The new coronavirus swept through the European Union during the first half of 2020. Every country felt the impact on its health system. But a look at the numbers shows that the COVID-19 was very much a regional crisis.
The situation in the hospitals of the Italian region of Lombardia at the beginning of March, overcrowded, with a shortage of medical supplies, and hundreds of deaths per day, showed what devastating effect the new coronavirus can have on communities and their health systems.
Lombardia was clearly affected very heavily, but other regions soon followed. Assessing the COVID-19 situation accross the European Union for taking adequate measures to tackle the virus, proved to be difficult. Differences in testing strategies and in reporting on cases and hospitalisations made comparing numbers between countries difficult.
The measure that is probably best suited to show the impact of COVID-19 is excess mortality: the number of people that died in excess of what could be expected based on numbers from the same period in previous years. Here is what the map of the EU looks like for the excess mortality for the countries of the EU during March and April 2020.
Eastern countries have a much lower excess mortality than other countries. Hardest hit were Spain (47% more deaths than in previous years) and Italy (32%).
But as the region of Lombardia already showed, outbreaks tend to be very local, especially in the beginning of an outbreak. This map shows the regional excess mortality.
Lombardia had double the amount of deaths during March and April than in previous years, as had Madrid and Castilla La Mancha in Spain. Many regions registered an excess mortality above 50%, including Catalunya, Brussels, Stockholm and Ile de France and Alsace in France. Most eastern regions registered only very limited excess mortality, or even none at all.
So regions across the EU were impacted very unevenly by the virus.
Diverse health care landscape
The organisation of health care services differs widely between countries in the EU. In Greece, Ireland, Luxembourg and France, health care is organised centrally: it's the national government that is responsible for health care expenditure. But in other countries, like Italy, Sweden and Spain, health care expenditure is managed by subnational authorities. So in these countries, which were amongst the most affected by the virus, local and regional authorities can expect serious strains on their health care expenditures.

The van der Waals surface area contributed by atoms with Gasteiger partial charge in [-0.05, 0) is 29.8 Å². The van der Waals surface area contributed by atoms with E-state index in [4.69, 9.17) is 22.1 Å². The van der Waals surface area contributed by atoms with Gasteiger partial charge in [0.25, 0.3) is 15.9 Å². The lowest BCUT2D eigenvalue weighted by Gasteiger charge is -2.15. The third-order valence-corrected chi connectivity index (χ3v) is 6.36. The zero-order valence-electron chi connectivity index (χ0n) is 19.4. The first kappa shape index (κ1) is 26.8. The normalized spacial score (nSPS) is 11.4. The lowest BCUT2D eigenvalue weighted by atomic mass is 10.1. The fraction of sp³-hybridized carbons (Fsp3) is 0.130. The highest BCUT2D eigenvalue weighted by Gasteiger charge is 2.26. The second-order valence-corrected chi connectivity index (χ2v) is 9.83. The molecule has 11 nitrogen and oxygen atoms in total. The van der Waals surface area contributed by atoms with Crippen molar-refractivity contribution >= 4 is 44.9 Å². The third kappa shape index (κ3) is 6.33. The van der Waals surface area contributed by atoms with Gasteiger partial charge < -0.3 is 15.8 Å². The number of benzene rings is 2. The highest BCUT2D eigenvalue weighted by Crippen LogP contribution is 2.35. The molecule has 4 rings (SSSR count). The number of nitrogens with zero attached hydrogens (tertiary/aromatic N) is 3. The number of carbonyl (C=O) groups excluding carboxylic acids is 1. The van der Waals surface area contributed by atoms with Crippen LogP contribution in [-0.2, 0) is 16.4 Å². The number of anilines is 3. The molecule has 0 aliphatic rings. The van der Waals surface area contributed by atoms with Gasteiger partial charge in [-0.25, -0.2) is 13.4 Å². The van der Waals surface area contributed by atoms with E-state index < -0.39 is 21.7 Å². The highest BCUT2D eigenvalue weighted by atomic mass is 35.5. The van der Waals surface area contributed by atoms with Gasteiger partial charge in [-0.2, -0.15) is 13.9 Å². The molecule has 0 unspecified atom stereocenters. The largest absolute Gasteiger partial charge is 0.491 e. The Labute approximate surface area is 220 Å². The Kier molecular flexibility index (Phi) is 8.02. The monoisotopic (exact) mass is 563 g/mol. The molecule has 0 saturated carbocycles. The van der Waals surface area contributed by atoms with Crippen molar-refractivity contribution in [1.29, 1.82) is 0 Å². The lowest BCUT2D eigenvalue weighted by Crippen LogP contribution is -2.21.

Health care expenditure, health care policy and health care infrastructure vary widely over EU regions. The number of hospital beds per 100 000 inhabitants, for example, varies by a factor 10 between the region with the lowest and highest number of hospital beds.
The same variability can be seen in the share of health workers in total employment. This varies from less than 3% in regions in Romania and Poland, to more than 15% in some regions in Sweden and Norway.
In short: Asymmetric impact, local response
It is clear that the COVID-19 crisis in the EU is a crisis at the regional level. Health care in many EU countries is governed at the regional and local level, especially in some of the harder hit countries like Spain and Italy. The pandemic hit some EU regions very hard, with excess mortality of more than 100 % in some of them, and others hardly experiencing any impact, with big differences even within countries. On top of that comes the health infrastructure and available health care workers, which also show high variability between regions.
Looking ahead, the asymmetric impact of the COVID-19 crisis on regions' healthcare systems shows the need for place-sensitive responses in the EU.
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EU Annual Regional and Local Barometer speech: On 12 October,
President Apostolos Tzitzikostas will give his annual address on the state of the regions and cities of the European Union.
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